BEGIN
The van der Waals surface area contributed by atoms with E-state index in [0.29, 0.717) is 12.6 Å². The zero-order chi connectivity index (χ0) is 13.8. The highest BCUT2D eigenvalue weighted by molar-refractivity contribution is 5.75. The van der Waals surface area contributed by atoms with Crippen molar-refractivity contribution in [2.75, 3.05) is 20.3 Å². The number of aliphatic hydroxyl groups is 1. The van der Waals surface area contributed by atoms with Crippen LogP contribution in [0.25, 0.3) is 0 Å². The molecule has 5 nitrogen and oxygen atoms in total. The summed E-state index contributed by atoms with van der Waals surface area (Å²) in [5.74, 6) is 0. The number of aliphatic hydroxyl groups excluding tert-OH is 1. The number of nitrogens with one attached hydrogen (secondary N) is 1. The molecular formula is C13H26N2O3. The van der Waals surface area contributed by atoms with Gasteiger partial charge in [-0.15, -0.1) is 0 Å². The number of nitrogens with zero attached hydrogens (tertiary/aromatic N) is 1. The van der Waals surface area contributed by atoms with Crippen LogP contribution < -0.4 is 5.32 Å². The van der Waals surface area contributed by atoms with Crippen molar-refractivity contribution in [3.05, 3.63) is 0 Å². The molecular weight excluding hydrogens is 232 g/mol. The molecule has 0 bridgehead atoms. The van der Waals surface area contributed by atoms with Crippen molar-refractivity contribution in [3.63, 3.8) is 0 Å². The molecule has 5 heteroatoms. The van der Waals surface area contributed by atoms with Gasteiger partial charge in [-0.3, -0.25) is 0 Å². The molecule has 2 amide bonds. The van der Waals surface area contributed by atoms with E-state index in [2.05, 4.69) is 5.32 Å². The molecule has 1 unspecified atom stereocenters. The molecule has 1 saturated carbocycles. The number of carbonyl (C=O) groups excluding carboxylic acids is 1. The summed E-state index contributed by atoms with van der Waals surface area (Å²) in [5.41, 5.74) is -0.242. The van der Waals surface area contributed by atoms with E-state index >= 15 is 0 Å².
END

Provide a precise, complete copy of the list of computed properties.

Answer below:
The van der Waals surface area contributed by atoms with E-state index in [0.29, 0.717) is 12.6 Å². The zero-order chi connectivity index (χ0) is 13.8. The highest BCUT2D eigenvalue weighted by molar-refractivity contribution is 5.75. The van der Waals surface area contributed by atoms with Crippen molar-refractivity contribution in [2.75, 3.05) is 20.3 Å². The number of aliphatic hydroxyl groups is 1. The van der Waals surface area contributed by atoms with Crippen LogP contribution in [0.25, 0.3) is 0 Å². The molecule has 5 nitrogen and oxygen atoms in total. The summed E-state index contributed by atoms with van der Waals surface area (Å²) in [5.74, 6) is 0. The number of aliphatic hydroxyl groups excluding tert-OH is 1. The number of nitrogens with one attached hydrogen (secondary N) is 1. The molecular formula is C13H26N2O3. The van der Waals surface area contributed by atoms with Gasteiger partial charge in [-0.15, -0.1) is 0 Å². The number of nitrogens with zero attached hydrogens (tertiary/aromatic N) is 1. The van der Waals surface area contributed by atoms with Crippen LogP contribution < -0.4 is 5.32 Å². The van der Waals surface area contributed by atoms with Crippen molar-refractivity contribution in [3.05, 3.63) is 0 Å². The molecular weight excluding hydrogens is 232 g/mol. The molecule has 0 bridgehead atoms. The van der Waals surface area contributed by atoms with Crippen molar-refractivity contribution in [3.63, 3.8) is 0 Å². The molecule has 5 heteroatoms. The van der Waals surface area contributed by atoms with Gasteiger partial charge in [-0.3, -0.25) is 0 Å². The molecule has 2 amide bonds. The van der Waals surface area contributed by atoms with E-state index in [2.05, 4.69) is 5.32 Å². The molecule has 1 unspecified atom stereocenters. The molecule has 1 saturated carbocycles. The number of carbonyl (C=O) groups excluding carboxylic acids is 1. The summed E-state index contributed by atoms with van der Waals surface area (Å²) in [5.41, 5.74) is -0.242. The van der Waals surface area contributed by atoms with E-state index >= 15 is 0 Å².